What Does a Mudlogger Do?

Posted in Fracking Jobs

What Does a Mudlogger Do?

Oil and gas exploration and extraction relies on highly trained and specialized personnel in all phases of the drilling process from the time a shale play is first discovered until the oil comes out of the ground. One of the many specialists working on a drilling rig is the “mudlogger”. Mudloggers monitor and record the drilling activity that occurs from the rig, reporting it in a “mudlog”. Usually, loggers work at the drill site in a small portable office – similar in size to an RV – retrieving drill samples, analyzing them, and recording the resulting data. Mudloggers are expected to evaluate lithology samples and hydrocarbon “shows”. They monitor rig activity and “downhole” conditions. Mudloggers are expected to possess good communication skills, as they have to forward the geological drill information that the drilling client requests. This brings up another aspect of the mudlogger’s world: loggers usually (though not always) work for “third-party” logging companies. So, while a larger company may be operating the drilling rig, the mudlogger may be working for a firm which acts as a contractor for that rig operator. This means that mudloggers, like many other drilling rig personnel, will be working for an extended period at an actual drilling site before moving on to the next site. Flexibility and availability for long-term drilling assignments is expected. Until a few years ago, it might have been possible to land a job as a mudlogger with a third-party logging firm without a college degree. But those days are long gone. Today, employers seek out college graduates who possess Bachelor of Science degrees in geology, petroleum engineering, geophysics, or some type of other related science degree. Those seeking a career as a mudlogger must be computer-savvy, of course. Expertise with the most common Windows-based business applications is required. The days of the hardscrabble, “school of hard knocks” oilfield hand-turned lithology expert are gone or fading fast (if such a character ever really existed to begin with.) The mudlogger isn’t all brains and no brawn, however: this being an oilfield environment, physical fitness and stamina must be part of the aspiring logger’s makeup. Like other rig hands, 12-hour, 16-hour, or even longer shifts aren’t out of the norm for mudloggers. And, like other rig employees, loggers are expected to be drug-free and have good driving records. Possessing a commercial driving license wouldn’t hurt a would-be mudlogger (just as having a CDL can help any potential oilfield job seeker.) Mud loggers are expected to keep tabs on the drilling rig operations on a 24/7 basis by providing detailed analysis of the geology, oil and gas productions, drilling and mud data, and any issues that are encountered during drilling. Detailed Mudlogger Responsibilities: Collect drilling samples from various depths during the ongoing drilling operations, and thoroughly evaluate these samples. Clean up and prepare samples before examination, and even photograph various samples...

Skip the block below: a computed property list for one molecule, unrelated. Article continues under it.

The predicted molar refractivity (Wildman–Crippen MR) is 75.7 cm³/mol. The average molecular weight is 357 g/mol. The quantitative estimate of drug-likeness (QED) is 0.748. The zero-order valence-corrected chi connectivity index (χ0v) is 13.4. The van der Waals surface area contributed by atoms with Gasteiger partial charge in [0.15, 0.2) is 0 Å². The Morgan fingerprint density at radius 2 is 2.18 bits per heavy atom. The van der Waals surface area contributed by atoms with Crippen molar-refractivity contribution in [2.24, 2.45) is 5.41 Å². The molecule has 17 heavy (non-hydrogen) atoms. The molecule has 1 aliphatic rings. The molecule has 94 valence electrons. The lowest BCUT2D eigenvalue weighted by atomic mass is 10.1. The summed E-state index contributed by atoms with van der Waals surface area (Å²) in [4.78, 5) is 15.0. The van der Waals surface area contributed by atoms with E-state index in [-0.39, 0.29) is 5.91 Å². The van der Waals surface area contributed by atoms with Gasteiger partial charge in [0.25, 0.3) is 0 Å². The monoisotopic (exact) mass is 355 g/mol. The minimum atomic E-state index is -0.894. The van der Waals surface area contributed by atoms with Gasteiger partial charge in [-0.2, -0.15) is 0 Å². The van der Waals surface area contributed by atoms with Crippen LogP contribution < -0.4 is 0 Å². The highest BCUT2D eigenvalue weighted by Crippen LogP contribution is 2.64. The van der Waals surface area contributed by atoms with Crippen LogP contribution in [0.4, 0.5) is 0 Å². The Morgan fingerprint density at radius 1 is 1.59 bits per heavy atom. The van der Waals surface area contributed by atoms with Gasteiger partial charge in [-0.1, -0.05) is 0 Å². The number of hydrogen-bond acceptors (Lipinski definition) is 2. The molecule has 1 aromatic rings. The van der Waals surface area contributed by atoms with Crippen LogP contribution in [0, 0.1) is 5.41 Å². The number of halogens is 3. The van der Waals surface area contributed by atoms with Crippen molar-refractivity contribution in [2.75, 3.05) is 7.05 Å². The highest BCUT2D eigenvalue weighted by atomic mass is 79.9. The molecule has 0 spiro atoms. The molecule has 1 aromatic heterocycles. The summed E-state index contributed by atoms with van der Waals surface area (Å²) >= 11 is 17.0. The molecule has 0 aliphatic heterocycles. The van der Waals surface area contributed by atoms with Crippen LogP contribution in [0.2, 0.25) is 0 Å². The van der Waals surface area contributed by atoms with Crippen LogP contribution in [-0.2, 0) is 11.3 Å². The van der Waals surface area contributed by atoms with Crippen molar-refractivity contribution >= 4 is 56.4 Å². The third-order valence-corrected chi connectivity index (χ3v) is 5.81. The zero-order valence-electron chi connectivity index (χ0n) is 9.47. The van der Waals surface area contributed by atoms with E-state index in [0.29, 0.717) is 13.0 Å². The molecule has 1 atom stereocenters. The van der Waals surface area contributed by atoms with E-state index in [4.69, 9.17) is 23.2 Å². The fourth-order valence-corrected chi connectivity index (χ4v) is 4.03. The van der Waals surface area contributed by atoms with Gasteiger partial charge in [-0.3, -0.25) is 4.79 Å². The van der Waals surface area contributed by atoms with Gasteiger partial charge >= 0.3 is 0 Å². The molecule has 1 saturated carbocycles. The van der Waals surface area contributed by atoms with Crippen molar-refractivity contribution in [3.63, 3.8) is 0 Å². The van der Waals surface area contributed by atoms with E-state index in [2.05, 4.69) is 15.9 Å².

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Get OSHA Certified and Improve Your Job Hunt

Posted in Fracking Jobs

Get OSHA Certified and Improve Your Job Hunt

If you’re seeking a fracking job but don’t have oilfield experience, then the next best thing you can do is gain some key tools and certifications which will make you more valuable in the eyes of oilfield employers. For example, getting a commercial driver’s license instantly makes you a far more desirable fracking job candidate than someone who does not have a CDL. In addition, oilfield companies are increasingly looking for job candidates who possess OSHA certification. Not only does making the effort to get OSHA certified make you more valuable to an employer, it is crucial to earn OSHA training for your own safety. In addition, OSHA training can be conducted online in the comfort of your own home. Here are some of the advantages you gain when you get OSHA 10 certified: One less expense for a potential employer interested in hiring you. You already have OSHA certification, so this saves a potential employer money and training time. Online OSHA training is relatively inexpensive. For little more than the average cost of a full tank of gas, you’re able to invest in yourself. This training will pay for itself after your first couple of hours on the job. Proves that you are committed to safety – extremely important in the fracking world – and that you’re also committed to pursuing a career in the oilfield business. You’re not just some “fly by night” employee that will be here today, then gone tomorrow once a company hires you. Most importantly, you’ll learn some of the most important ways to stay safe on the job, especially where working near or around an oil rig is concerned. Rigs can be hazardous, extremely busy, and unpredictable environments. Knowing proven ways to maintain safety will keep you (and your future co-workers) in one piece. OSHA safety training programs come in two “flavors”: Construction Industry and General Industry. While either OSHA certification will increase your value for potential employers, the Construction Industry training is better suited for the type of environment that drilling rigs offer, as well as the types of safety concerns most prevalent around rigs. OSHA states that “workers can attend 10-hour or 30-hour classes delivered by OSHA-authorized trainers.The 10-hour class is intended for entry level workers, while the 30-hour class is more appropriate for supervisors or workers with some safety responsibility.”¬†For purposes of those seeking entry-level work within the fracking industry, then, the 10-hour construction industry training program is...